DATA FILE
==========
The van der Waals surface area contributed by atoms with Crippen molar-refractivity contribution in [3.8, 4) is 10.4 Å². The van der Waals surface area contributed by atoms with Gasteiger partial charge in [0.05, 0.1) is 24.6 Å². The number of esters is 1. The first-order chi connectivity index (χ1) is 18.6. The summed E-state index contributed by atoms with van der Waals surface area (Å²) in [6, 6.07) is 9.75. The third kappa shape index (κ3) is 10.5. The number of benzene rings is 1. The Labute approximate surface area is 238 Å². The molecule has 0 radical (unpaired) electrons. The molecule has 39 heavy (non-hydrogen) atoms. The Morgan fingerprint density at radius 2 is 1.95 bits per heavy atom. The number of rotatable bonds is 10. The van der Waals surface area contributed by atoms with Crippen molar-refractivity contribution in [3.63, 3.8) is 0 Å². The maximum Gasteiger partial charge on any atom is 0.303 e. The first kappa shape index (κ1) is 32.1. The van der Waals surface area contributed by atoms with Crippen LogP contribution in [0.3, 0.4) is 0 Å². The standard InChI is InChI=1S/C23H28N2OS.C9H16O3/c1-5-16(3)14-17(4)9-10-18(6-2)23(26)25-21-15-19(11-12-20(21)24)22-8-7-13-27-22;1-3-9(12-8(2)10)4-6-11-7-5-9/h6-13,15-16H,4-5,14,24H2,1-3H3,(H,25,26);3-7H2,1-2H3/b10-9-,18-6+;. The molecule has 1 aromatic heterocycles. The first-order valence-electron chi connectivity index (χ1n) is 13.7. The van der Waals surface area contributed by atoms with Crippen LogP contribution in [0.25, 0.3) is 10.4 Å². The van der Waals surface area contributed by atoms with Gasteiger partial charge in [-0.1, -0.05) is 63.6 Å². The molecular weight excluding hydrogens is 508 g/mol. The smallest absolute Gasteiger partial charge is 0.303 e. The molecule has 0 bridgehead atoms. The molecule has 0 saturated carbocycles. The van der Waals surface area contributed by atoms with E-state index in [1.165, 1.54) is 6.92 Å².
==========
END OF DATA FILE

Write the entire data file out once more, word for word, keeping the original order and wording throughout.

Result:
The van der Waals surface area contributed by atoms with Crippen molar-refractivity contribution in [3.8, 4) is 10.4 Å². The van der Waals surface area contributed by atoms with Gasteiger partial charge in [0.05, 0.1) is 24.6 Å². The number of esters is 1. The first-order chi connectivity index (χ1) is 18.6. The summed E-state index contributed by atoms with van der Waals surface area (Å²) in [6, 6.07) is 9.75. The third kappa shape index (κ3) is 10.5. The number of benzene rings is 1. The Labute approximate surface area is 238 Å². The molecule has 0 radical (unpaired) electrons. The molecule has 39 heavy (non-hydrogen) atoms. The Morgan fingerprint density at radius 2 is 1.95 bits per heavy atom. The number of rotatable bonds is 10. The van der Waals surface area contributed by atoms with Crippen molar-refractivity contribution in [3.63, 3.8) is 0 Å². The maximum Gasteiger partial charge on any atom is 0.303 e. The first kappa shape index (κ1) is 32.1. The van der Waals surface area contributed by atoms with Crippen LogP contribution in [0.3, 0.4) is 0 Å². The standard InChI is InChI=1S/C23H28N2OS.C9H16O3/c1-5-16(3)14-17(4)9-10-18(6-2)23(26)25-21-15-19(11-12-20(21)24)22-8-7-13-27-22;1-3-9(12-8(2)10)4-6-11-7-5-9/h6-13,15-16H,4-5,14,24H2,1-3H3,(H,25,26);3-7H2,1-2H3/b10-9-,18-6+;. The molecule has 1 aromatic heterocycles. The first-order valence-electron chi connectivity index (χ1n) is 13.7. The van der Waals surface area contributed by atoms with Crippen LogP contribution in [0.25, 0.3) is 10.4 Å². The van der Waals surface area contributed by atoms with Gasteiger partial charge in [-0.1, -0.05) is 63.6 Å². The molecular weight excluding hydrogens is 508 g/mol. The smallest absolute Gasteiger partial charge is 0.303 e. The molecule has 0 bridgehead atoms. The molecule has 0 saturated carbocycles. The van der Waals surface area contributed by atoms with E-state index in [1.165, 1.54) is 6.92 Å².